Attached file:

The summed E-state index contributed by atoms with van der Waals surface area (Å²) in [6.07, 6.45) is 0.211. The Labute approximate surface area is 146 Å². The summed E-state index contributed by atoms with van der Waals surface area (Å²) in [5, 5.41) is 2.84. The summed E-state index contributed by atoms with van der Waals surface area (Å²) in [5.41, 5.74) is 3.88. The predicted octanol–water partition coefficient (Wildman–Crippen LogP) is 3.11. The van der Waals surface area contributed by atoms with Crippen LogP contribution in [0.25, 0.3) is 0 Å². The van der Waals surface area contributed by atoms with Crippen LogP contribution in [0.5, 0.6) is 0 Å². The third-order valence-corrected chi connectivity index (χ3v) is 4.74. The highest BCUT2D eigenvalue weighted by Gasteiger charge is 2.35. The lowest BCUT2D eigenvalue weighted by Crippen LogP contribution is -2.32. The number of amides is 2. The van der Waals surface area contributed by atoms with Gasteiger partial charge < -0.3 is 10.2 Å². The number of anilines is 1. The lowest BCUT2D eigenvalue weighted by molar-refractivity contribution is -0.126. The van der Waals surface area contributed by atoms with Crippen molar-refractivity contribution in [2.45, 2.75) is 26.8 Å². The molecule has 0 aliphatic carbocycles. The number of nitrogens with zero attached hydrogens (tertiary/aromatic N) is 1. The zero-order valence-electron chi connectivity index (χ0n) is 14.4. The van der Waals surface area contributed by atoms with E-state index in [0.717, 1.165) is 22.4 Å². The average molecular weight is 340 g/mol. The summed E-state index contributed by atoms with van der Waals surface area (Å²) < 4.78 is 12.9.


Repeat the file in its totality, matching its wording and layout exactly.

The summed E-state index contributed by atoms with van der Waals surface area (Å²) in [6.07, 6.45) is 0.211. The Labute approximate surface area is 146 Å². The summed E-state index contributed by atoms with van der Waals surface area (Å²) in [5, 5.41) is 2.84. The summed E-state index contributed by atoms with van der Waals surface area (Å²) in [5.41, 5.74) is 3.88. The predicted octanol–water partition coefficient (Wildman–Crippen LogP) is 3.11. The van der Waals surface area contributed by atoms with Crippen LogP contribution in [0.25, 0.3) is 0 Å². The van der Waals surface area contributed by atoms with Crippen LogP contribution in [0.5, 0.6) is 0 Å². The third-order valence-corrected chi connectivity index (χ3v) is 4.74. The highest BCUT2D eigenvalue weighted by Gasteiger charge is 2.35. The lowest BCUT2D eigenvalue weighted by Crippen LogP contribution is -2.32. The number of amides is 2. The van der Waals surface area contributed by atoms with Gasteiger partial charge < -0.3 is 10.2 Å². The number of anilines is 1. The lowest BCUT2D eigenvalue weighted by molar-refractivity contribution is -0.126. The van der Waals surface area contributed by atoms with Crippen molar-refractivity contribution in [2.45, 2.75) is 26.8 Å². The molecule has 0 aliphatic carbocycles. The number of nitrogens with zero attached hydrogens (tertiary/aromatic N) is 1. The zero-order valence-electron chi connectivity index (χ0n) is 14.4. The van der Waals surface area contributed by atoms with E-state index in [0.717, 1.165) is 22.4 Å². The average molecular weight is 340 g/mol. The summed E-state index contributed by atoms with van der Waals surface area (Å²) < 4.78 is 12.9.